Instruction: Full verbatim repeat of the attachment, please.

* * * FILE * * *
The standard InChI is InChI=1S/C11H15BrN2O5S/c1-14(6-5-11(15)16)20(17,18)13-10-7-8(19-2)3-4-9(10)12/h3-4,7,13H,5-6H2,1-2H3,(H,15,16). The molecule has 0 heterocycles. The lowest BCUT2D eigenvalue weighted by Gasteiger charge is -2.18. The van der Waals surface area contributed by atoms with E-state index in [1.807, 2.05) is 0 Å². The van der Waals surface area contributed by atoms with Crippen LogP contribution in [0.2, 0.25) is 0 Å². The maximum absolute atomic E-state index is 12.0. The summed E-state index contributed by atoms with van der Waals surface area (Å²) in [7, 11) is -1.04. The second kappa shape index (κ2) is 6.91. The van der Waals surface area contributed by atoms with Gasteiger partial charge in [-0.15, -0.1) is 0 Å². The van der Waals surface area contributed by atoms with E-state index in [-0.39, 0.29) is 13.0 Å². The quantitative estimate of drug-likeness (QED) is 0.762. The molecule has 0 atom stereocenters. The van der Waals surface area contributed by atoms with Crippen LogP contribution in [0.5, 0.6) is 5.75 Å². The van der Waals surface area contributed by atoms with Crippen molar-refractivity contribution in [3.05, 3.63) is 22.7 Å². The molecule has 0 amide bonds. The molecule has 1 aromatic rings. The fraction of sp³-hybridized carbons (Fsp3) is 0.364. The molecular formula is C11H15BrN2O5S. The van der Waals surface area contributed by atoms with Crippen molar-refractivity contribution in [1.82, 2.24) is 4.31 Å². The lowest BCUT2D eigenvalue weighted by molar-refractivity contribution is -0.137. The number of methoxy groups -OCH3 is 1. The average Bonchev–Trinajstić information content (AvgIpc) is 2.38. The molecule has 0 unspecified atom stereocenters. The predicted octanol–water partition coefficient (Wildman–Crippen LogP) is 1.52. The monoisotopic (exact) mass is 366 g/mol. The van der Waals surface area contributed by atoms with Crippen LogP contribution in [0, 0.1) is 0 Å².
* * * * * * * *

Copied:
The standard InChI is InChI=1S/C11H15BrN2O5S/c1-14(6-5-11(15)16)20(17,18)13-10-7-8(19-2)3-4-9(10)12/h3-4,7,13H,5-6H2,1-2H3,(H,15,16). The molecule has 0 heterocycles. The lowest BCUT2D eigenvalue weighted by Gasteiger charge is -2.18. The van der Waals surface area contributed by atoms with E-state index in [1.807, 2.05) is 0 Å². The van der Waals surface area contributed by atoms with Crippen LogP contribution in [0.2, 0.25) is 0 Å². The maximum absolute atomic E-state index is 12.0. The summed E-state index contributed by atoms with van der Waals surface area (Å²) in [7, 11) is -1.04. The second kappa shape index (κ2) is 6.91. The van der Waals surface area contributed by atoms with Gasteiger partial charge in [-0.15, -0.1) is 0 Å². The van der Waals surface area contributed by atoms with E-state index in [-0.39, 0.29) is 13.0 Å². The quantitative estimate of drug-likeness (QED) is 0.762. The molecule has 0 atom stereocenters. The van der Waals surface area contributed by atoms with Crippen LogP contribution in [0.5, 0.6) is 5.75 Å². The van der Waals surface area contributed by atoms with Crippen molar-refractivity contribution in [3.05, 3.63) is 22.7 Å². The molecule has 0 amide bonds. The molecule has 1 aromatic rings. The fraction of sp³-hybridized carbons (Fsp3) is 0.364. The molecular formula is C11H15BrN2O5S. The van der Waals surface area contributed by atoms with Crippen molar-refractivity contribution in [1.82, 2.24) is 4.31 Å². The lowest BCUT2D eigenvalue weighted by molar-refractivity contribution is -0.137. The number of methoxy groups -OCH3 is 1. The average Bonchev–Trinajstić information content (AvgIpc) is 2.38. The molecule has 0 unspecified atom stereocenters. The predicted octanol–water partition coefficient (Wildman–Crippen LogP) is 1.52. The monoisotopic (exact) mass is 366 g/mol. The van der Waals surface area contributed by atoms with Crippen LogP contribution in [0, 0.1) is 0 Å².